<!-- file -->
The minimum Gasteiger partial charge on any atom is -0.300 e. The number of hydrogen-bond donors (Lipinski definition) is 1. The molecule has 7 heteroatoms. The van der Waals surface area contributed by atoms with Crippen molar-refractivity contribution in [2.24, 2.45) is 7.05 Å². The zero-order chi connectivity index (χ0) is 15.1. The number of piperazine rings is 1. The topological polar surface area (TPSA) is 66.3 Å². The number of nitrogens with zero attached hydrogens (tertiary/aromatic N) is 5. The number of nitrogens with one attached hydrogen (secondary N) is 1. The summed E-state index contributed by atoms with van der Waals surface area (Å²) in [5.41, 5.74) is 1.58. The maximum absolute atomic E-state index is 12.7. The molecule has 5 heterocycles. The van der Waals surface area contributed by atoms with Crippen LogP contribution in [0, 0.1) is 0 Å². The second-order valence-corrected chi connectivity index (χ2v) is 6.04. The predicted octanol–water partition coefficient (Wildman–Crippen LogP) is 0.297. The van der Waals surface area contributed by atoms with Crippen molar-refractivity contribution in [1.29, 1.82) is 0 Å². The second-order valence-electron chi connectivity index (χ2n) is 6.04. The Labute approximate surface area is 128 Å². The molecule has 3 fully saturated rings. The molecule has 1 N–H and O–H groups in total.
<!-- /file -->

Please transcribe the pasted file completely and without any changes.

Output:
The minimum Gasteiger partial charge on any atom is -0.300 e. The number of hydrogen-bond donors (Lipinski definition) is 1. The molecule has 7 heteroatoms. The van der Waals surface area contributed by atoms with Crippen molar-refractivity contribution in [2.24, 2.45) is 7.05 Å². The zero-order chi connectivity index (χ0) is 15.1. The number of piperazine rings is 1. The topological polar surface area (TPSA) is 66.3 Å². The number of nitrogens with zero attached hydrogens (tertiary/aromatic N) is 5. The number of nitrogens with one attached hydrogen (secondary N) is 1. The summed E-state index contributed by atoms with van der Waals surface area (Å²) in [5.41, 5.74) is 1.58. The maximum absolute atomic E-state index is 12.7. The molecule has 5 heterocycles. The van der Waals surface area contributed by atoms with Crippen LogP contribution in [0, 0.1) is 0 Å². The second-order valence-corrected chi connectivity index (χ2v) is 6.04. The predicted octanol–water partition coefficient (Wildman–Crippen LogP) is 0.297. The van der Waals surface area contributed by atoms with Crippen molar-refractivity contribution in [1.29, 1.82) is 0 Å². The second-order valence-electron chi connectivity index (χ2n) is 6.04. The Labute approximate surface area is 128 Å². The molecule has 3 fully saturated rings. The molecule has 1 N–H and O–H groups in total.